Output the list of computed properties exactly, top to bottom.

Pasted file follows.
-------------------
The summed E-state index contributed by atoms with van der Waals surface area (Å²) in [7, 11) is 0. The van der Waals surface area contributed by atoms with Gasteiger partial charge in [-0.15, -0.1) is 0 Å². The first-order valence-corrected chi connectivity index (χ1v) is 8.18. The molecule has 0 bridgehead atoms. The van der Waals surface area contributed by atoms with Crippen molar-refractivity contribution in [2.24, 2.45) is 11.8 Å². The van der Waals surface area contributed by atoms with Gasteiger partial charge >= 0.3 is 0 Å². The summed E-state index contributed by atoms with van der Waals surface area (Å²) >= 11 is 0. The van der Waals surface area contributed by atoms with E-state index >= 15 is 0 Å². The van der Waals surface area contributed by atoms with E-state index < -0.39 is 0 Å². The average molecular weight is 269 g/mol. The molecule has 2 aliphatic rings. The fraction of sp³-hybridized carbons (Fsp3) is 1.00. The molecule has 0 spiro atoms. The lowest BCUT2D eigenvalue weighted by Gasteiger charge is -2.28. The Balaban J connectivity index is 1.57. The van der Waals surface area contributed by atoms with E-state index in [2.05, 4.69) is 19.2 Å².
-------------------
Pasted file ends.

The summed E-state index contributed by atoms with van der Waals surface area (Å²) in [7, 11) is 0. The van der Waals surface area contributed by atoms with Gasteiger partial charge in [-0.15, -0.1) is 0 Å². The first-order valence-corrected chi connectivity index (χ1v) is 8.18. The molecule has 0 bridgehead atoms. The van der Waals surface area contributed by atoms with Crippen molar-refractivity contribution in [2.24, 2.45) is 11.8 Å². The van der Waals surface area contributed by atoms with Gasteiger partial charge >= 0.3 is 0 Å². The summed E-state index contributed by atoms with van der Waals surface area (Å²) >= 11 is 0. The van der Waals surface area contributed by atoms with E-state index >= 15 is 0 Å². The van der Waals surface area contributed by atoms with E-state index < -0.39 is 0 Å². The average molecular weight is 269 g/mol. The molecule has 2 aliphatic rings. The fraction of sp³-hybridized carbons (Fsp3) is 1.00. The molecule has 0 spiro atoms. The lowest BCUT2D eigenvalue weighted by Gasteiger charge is -2.28. The Balaban J connectivity index is 1.57. The van der Waals surface area contributed by atoms with E-state index in [2.05, 4.69) is 19.2 Å².